Tuesday, August 5, 2014

On Little Brother and Inherently Subversive Media

Little Brother is the kind of book that you sort of feel like you should get arrested for reading. Not that you want to get arrested, mind. The book is incredibly clear on that topic, and completely without the usual bravado of the genre, in establishing that prison is horrible and disgusting and that no one stands up under interrogation at first. So it's not like it makes you want to be arrested. It just sort of makes you feel like maybe you ought to be. Or you're going to be. One or the other.

I should probably back up. For those of you unaware, Little Brother is the first young adult novel from Cory Doctorow. Doctorow has a history of writing books I have mixed feelings about, but overall I like him. He's amazing at the "novel of ideas" thing, and if that sometimes translates into less than stellar plot or character development, well, I guess I can forgive him.

In this case, though, the book suffers from neither insufficient plot, boring ideas, or even a lack of character development. It's a great book. It's also, and this is the main thrust of my point today, an inherently subversive one. Which is fine. Good, even.

The plot of the book is fairly simple, though I'm going to have to go broad strokes to avoid giving anything away. It's written from the perspective of Marcus Yallow, a seventeen year old hacker living in San Francisco. He and his friends all prefer computer and video games to real life, and they've become experts at getting past security protocols on their favorite consoles as well as in their schools. So it's no big deal for them to all ditch school one afternoon and tool around the city playing their latest favorite game. No fuss, no muss, just the four of them: Marcus, Darryl, Van, and Jolu.

And then the Bay Bridge between San Francisco and Oakland blows up, killing thousands in a clear terrorist attack on American soil. Marcus and his friends race for shelter in the BART station, but in the crowd Darryl is stabbed, so they decide to take their chances on the street.

Bad move.

When they try to flag down a cop to get Darryl some help, they accidentally flag down an armored truck full of Department of Homeland Security special forces, and suddenly these kids have to explain why they are a) out of school in the middle of a school day, b) not in a shelter, and c) in possession of so much high tech encrypted software.

It doesn't go well for them. Marcus and Van and Jolu spend days rotting in cells in some underground bunker, being interrogated, and finally spilling their guts about their online habits if only to prove that they really are innocent. They forfeit their privacy and their dignity, and eventually, eventually they get to go free, with the understanding that they will be watched. But Darryl doesn't. In fact, none of them see Darryl again after they're taken.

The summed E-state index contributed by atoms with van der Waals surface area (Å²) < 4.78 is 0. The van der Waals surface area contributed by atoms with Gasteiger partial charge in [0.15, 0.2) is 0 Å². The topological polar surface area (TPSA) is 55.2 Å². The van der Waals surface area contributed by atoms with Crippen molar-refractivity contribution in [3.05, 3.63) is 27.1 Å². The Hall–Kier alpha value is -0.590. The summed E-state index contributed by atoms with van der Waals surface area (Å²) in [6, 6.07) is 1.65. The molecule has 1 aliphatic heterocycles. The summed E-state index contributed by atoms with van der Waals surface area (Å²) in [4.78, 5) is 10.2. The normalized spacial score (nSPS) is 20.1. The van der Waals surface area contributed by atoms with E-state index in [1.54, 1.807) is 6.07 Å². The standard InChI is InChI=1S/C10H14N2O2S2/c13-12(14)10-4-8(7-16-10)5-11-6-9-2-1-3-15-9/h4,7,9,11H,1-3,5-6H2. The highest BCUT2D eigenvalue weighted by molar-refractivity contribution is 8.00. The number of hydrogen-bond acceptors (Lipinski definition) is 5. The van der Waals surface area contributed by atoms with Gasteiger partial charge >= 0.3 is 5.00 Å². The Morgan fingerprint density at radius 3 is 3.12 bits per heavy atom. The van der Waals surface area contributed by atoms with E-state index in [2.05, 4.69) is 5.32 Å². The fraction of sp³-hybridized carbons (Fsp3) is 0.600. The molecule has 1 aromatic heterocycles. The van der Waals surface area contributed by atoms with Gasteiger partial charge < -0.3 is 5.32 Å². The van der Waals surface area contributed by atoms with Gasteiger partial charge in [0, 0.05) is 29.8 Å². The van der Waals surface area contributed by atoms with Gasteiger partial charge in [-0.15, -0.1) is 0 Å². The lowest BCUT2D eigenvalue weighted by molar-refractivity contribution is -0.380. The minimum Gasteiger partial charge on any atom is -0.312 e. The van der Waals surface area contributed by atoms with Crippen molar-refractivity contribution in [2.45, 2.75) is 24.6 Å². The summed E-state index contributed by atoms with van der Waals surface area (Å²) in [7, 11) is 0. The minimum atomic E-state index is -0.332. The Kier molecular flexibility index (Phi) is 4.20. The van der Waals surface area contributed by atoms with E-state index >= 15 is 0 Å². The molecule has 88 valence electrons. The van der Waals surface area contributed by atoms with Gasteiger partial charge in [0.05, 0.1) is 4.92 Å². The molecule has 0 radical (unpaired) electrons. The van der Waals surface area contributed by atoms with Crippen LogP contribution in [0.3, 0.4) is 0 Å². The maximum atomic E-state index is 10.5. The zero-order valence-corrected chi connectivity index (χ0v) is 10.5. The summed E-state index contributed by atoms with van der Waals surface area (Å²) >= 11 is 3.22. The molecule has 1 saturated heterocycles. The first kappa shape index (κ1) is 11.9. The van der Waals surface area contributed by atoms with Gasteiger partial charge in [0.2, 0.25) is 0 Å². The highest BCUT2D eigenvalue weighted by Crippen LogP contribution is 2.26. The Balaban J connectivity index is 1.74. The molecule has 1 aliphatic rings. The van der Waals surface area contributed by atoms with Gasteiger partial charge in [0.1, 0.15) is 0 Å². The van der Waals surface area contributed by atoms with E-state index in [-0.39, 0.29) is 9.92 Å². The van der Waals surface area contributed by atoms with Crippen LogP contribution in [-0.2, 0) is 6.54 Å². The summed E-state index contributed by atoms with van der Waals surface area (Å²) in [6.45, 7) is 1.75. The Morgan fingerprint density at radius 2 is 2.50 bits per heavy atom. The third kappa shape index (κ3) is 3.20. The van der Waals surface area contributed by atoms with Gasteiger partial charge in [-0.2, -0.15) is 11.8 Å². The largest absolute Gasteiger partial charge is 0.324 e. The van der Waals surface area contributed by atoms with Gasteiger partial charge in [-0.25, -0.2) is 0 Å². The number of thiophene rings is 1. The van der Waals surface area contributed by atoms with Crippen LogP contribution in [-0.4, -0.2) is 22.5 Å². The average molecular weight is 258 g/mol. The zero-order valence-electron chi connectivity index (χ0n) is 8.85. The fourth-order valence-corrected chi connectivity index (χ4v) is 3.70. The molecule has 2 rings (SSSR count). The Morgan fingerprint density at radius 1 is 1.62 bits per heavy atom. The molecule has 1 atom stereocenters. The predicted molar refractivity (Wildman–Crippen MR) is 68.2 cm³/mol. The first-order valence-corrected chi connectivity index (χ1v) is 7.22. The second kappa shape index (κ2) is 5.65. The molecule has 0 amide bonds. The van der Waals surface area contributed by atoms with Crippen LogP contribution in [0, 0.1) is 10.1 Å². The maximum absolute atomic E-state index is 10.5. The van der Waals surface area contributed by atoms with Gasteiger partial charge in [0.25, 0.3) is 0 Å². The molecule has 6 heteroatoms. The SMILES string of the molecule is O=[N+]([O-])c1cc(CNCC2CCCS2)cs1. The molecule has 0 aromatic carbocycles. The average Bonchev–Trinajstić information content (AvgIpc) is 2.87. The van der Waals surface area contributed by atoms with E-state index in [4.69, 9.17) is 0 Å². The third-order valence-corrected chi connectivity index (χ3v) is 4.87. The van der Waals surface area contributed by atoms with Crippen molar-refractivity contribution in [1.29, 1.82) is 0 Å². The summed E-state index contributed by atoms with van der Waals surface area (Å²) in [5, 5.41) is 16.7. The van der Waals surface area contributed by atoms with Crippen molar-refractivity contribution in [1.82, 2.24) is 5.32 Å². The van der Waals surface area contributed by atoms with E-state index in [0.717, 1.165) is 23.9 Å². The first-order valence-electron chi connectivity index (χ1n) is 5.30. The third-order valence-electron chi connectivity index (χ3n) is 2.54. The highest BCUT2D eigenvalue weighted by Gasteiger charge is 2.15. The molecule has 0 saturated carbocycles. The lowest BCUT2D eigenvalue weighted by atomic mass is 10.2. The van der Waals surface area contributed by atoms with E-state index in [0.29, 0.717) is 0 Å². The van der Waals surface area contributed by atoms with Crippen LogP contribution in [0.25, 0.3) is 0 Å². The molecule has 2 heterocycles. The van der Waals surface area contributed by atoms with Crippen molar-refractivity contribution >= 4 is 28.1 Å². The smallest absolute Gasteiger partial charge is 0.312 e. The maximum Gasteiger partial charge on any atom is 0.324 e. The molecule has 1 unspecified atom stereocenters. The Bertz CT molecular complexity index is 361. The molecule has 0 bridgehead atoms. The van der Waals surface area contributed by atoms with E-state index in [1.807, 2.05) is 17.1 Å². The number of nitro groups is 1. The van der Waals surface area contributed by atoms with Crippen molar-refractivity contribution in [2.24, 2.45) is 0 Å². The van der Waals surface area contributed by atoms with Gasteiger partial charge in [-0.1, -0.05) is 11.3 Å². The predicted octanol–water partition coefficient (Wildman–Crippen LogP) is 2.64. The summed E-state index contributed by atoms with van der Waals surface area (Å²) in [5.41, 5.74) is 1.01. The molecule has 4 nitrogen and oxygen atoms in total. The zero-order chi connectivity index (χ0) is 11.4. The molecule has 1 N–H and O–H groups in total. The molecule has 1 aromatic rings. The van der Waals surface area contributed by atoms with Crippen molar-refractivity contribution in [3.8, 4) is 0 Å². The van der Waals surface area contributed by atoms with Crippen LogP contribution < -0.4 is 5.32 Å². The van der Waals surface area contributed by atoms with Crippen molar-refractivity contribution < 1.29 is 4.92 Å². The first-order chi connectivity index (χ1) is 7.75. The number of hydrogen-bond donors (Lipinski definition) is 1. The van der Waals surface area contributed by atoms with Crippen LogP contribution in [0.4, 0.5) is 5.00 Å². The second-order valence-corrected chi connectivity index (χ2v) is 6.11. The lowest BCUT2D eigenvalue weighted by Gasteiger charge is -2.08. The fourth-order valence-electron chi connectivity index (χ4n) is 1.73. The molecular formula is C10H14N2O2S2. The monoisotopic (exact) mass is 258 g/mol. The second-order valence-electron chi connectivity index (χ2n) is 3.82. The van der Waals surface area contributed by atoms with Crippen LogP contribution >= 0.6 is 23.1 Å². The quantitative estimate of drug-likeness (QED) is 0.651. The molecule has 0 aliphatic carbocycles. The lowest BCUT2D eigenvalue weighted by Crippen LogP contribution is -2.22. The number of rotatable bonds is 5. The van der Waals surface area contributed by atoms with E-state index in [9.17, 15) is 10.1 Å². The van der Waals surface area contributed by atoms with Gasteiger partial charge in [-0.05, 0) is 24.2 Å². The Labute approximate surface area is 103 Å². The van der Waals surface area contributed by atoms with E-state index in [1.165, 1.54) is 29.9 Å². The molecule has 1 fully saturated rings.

Immediately upon getting home, Marcus realizes that he can't tell anyone what happened, because they'll never believe him. Homeland Security has his whole city on lockdown and even Marcus' parents have gone from well-meaning hippies to ultra-conservative supporters of National Security in the aftermath. There are cameras everywhere. Random searches. Citizens are tracked and tagged and taken in for questioning regularly. San Francisco becomes a police state. And Marcus?

Marcus fights back. With all of his technological powers and awareness of how to be sneaky online, Marcus and his friends create a way for freedom of speech in an increasingly hostile city, and try to show that if we allow ourselves to curtail freedom in the name of security, then the terrorists have actually already won. If we let them make us afraid, well, isn't that what they were after all along?

Besides, the government only exists so long as we the people deem it useful and necessary. Once it's stopped being those things, it's time to overthrow the government.

It's really no surprise why I love this book. I mean, sure, it's not the most subtly plotted thing on the planet, and I definitely do think that several of the plot points are a bit much, but that doesn't matter. Not really. Not in the face of how much I love love love the revolutionary fervor that streaks through the pages, or the ideological bent, or the fact that while this is definitely a novel, it's also effectively a handbook on how to use the internet as a platform for free speech without being caught by surveillance.

I love all of those things. So much. But most of all I love that this is a book about being subversive, and it's a book that actually believes in what it's selling.

If what I've said so far sounds interesting, then you should probably just read the book. Here's a link to where you can download it for free. Seriously. Cory Doctorow, the author, believes so firmly in the freedom of the press that he actually releases all of his books in print editions and as free ebooks. (He also has an option where you can donate money to his foundation to buy physical copies of the book for teachers and libraries, because he is a standup guy.) So we're already off on this whole, "the writer isn't messing around" thing.

But there's more. While a lot of Doctorow's books involve technology that doesn't yet exist but probably will soon, everything in Little Brother is actually real. It's not so much science fiction as it is science fact. While a lot of the stuff in there is put to a different use than we've ever seen before, and there are some liberties taken with brand names, it's not hard to realize that with a quick google search (probably put on a proxy before searching that stuff, for the record) you can find most of Marcus' hacks and howtos online for anyone to discover.

All of this is awesome and amazing, and is the reason why someone as terrible at computers as I am can actually manage to be somewhat secure online, as well as how I was able to go on Facebook when living in a firewalled country. I mean, that's one of the lamer uses I could have put all this amazing technology to, but still! Super cool.